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Scale Sequencing Patterns

Discussion in 'Playing and Technique' started by Redhouse-Blues, May 18, 2011.

  1. Redhouse-Blues

    Redhouse-Blues Member

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    As I'm working on my Alt picking and Scales, I'm starting to get into Scale Sequencing. Anybody have or can recommend any resources for different sequences? Like Diatonic 3rds, Ascending 4th's and so on. Anything great for Rock Lead playing.

    Or some of the ones you practice, that works into your lead playing.
     
    Last edited: May 18, 2011
  2. Cap'n Fingers

    Cap'n Fingers Member

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    Sequences are just interval patterns right?
     
  3. dewey decibel

    dewey decibel Supporting Member

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    I'm not sure what you mean. Way back when I was learning scales I would use different patterns just because they sounded good and seemed like the thing to do. The ones that I gravitated towards and seemed to find their way into my playing were 3rds and 6ths. 4ths on minor scale things. Also other patterns like 1-2-3-4-2-3-4-5-3-4-5-6-etc, 1-5-4-3-2-6-5-4-3-7-6-5-4-etc. I just liked the sound and found out what I was doing later.

    If you haven't done much with arpeggios I would definitely work on that.
     
  4. Redhouse-Blues

    Redhouse-Blues Member

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    That's what I'm talking about, I'm going back to some basics to better sync my hands and better my technique. I have been working on it a lot over the last few months and it's also fixing my sloppiness, helping me play faster.
    I have heard a few people talk sequences for also working on the same things. I noticed some of the Rock guys I like, use sequences to go up and down the scale during solo's.
     
  5. Redhouse-Blues

    Redhouse-Blues Member

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    I wanna say yes, but I'm not 100% sure.
     
  6. chronowarp

    chronowarp Member

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    A sequence is just a repeating figure that moves but retains the note relationships (either the real relationships or the relative scale relationships) and possibly rhythms. You can have real sequences which are just chromatic transpositions of modules, or diatonic sequence that are the same modules transposed within the scale.

    So, like C D E, D E F, E F G is just a sequence in C major that ascends in groups of 3. A real sequence might be something like C D E, C# D# E#, D E F#, where the same line is getting transposed in its entirety. The OP is talking about sequences within a diatonic scale, as far as I can tell.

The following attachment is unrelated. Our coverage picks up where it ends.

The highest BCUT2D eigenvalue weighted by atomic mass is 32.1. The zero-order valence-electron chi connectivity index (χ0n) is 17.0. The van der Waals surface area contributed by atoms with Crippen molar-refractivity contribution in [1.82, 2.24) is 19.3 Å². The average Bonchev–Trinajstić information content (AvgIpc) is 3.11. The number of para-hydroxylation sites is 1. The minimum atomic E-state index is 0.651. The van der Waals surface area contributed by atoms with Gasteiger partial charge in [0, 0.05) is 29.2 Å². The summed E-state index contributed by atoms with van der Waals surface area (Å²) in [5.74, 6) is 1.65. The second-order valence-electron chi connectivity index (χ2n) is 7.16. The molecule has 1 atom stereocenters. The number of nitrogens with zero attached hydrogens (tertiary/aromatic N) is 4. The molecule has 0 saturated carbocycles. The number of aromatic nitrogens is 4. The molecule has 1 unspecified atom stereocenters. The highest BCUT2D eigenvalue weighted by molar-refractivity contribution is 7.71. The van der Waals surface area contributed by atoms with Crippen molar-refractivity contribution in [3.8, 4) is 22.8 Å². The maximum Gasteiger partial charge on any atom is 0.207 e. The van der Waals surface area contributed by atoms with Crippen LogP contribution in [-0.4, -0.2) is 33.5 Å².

I usually only ever get around to ascending in groups of 3, 4, and playing the scale in thirds/4ths.
     
    Last edited: May 18, 2011
  7. Cap'n Fingers

    Cap'n Fingers Member

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    Sounds like it can be any kind of pattern in the scale.

    interval wise I like 3rds, 4ths & 6ths
    adjacent notes I always do the old 1234-2345-3456, etc ascending and usually do it in reverse descending. There are literally tons of these types of patterns.

    My fav in a descending is more a visual pattern than a note pattern and mixes a min and a maj pent together b3154-b75b31-4265-1632-5316 (the 2nd note of each set is a pull off from the 1st note)
     
  8. StanG

    StanG Member

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    I have been working on patterns like this out of a jerry cover (I think) book, & find it very worthwhile. Going through all 12 keys really helps internalize chord tones and intervals. If you listen for them you hear these sequences all over the place in solos.
     
  9. Bryan T

    Bryan T guitar owner Silver Supporting Member

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    1235
    135, 246, . . .
    1357, 2461, 3572, . . .

    And do any sequence backwards or in any other permutation.

    Also, practice in position and shifting positions.
     
  10. FatJeff

    FatJeff Member

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  11. SmokeyJacks

    SmokeyJacks Member

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    try going up and down the scales in triads.

    ex: 1-3-5 2-4-6 3-5-7 4-6-1 5-7-2 6-1-3 7-2-4 1-3-5
    and then up and down in triads like this:
    1-3-5 6-4-2 3-5-7 1-6-4 5-7-2 3-1-6 and so on....
     
  12. GovernorSilver

    GovernorSilver Member

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    Check out this short article: http://www.grahamviolin.com/Scales.htm